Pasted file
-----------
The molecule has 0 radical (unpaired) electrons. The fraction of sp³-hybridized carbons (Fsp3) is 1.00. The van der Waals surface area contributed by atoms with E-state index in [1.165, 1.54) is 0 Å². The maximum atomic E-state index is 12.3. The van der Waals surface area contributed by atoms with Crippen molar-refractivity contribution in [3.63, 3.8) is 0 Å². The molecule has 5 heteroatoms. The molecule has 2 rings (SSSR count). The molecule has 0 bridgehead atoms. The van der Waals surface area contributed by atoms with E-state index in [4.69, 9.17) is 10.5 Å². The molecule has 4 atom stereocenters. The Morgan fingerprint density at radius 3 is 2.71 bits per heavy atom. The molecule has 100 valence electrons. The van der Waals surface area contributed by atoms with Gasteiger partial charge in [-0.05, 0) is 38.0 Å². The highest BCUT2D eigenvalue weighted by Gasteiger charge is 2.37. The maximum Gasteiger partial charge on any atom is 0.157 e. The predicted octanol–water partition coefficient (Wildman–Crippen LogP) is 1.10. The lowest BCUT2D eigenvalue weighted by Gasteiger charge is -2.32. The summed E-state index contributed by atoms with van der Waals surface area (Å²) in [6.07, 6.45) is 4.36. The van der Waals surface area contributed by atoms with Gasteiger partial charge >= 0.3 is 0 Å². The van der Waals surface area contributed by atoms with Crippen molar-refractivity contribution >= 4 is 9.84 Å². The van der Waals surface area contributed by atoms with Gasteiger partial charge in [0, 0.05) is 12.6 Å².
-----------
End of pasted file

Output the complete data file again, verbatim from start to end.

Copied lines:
The molecule has 0 radical (unpaired) electrons. The fraction of sp³-hybridized carbons (Fsp3) is 1.00. The van der Waals surface area contributed by atoms with E-state index in [1.165, 1.54) is 0 Å². The maximum atomic E-state index is 12.3. The van der Waals surface area contributed by atoms with Crippen molar-refractivity contribution in [3.63, 3.8) is 0 Å². The molecule has 5 heteroatoms. The molecule has 2 rings (SSSR count). The molecule has 0 bridgehead atoms. The van der Waals surface area contributed by atoms with E-state index in [4.69, 9.17) is 10.5 Å². The molecule has 4 atom stereocenters. The Morgan fingerprint density at radius 3 is 2.71 bits per heavy atom. The molecule has 100 valence electrons. The van der Waals surface area contributed by atoms with Gasteiger partial charge in [-0.05, 0) is 38.0 Å². The highest BCUT2D eigenvalue weighted by Gasteiger charge is 2.37. The maximum Gasteiger partial charge on any atom is 0.157 e. The predicted octanol–water partition coefficient (Wildman–Crippen LogP) is 1.10. The lowest BCUT2D eigenvalue weighted by Gasteiger charge is -2.32. The summed E-state index contributed by atoms with van der Waals surface area (Å²) in [6.07, 6.45) is 4.36. The van der Waals surface area contributed by atoms with Gasteiger partial charge >= 0.3 is 0 Å². The van der Waals surface area contributed by atoms with Crippen molar-refractivity contribution >= 4 is 9.84 Å². The van der Waals surface area contributed by atoms with Gasteiger partial charge in [0, 0.05) is 12.6 Å².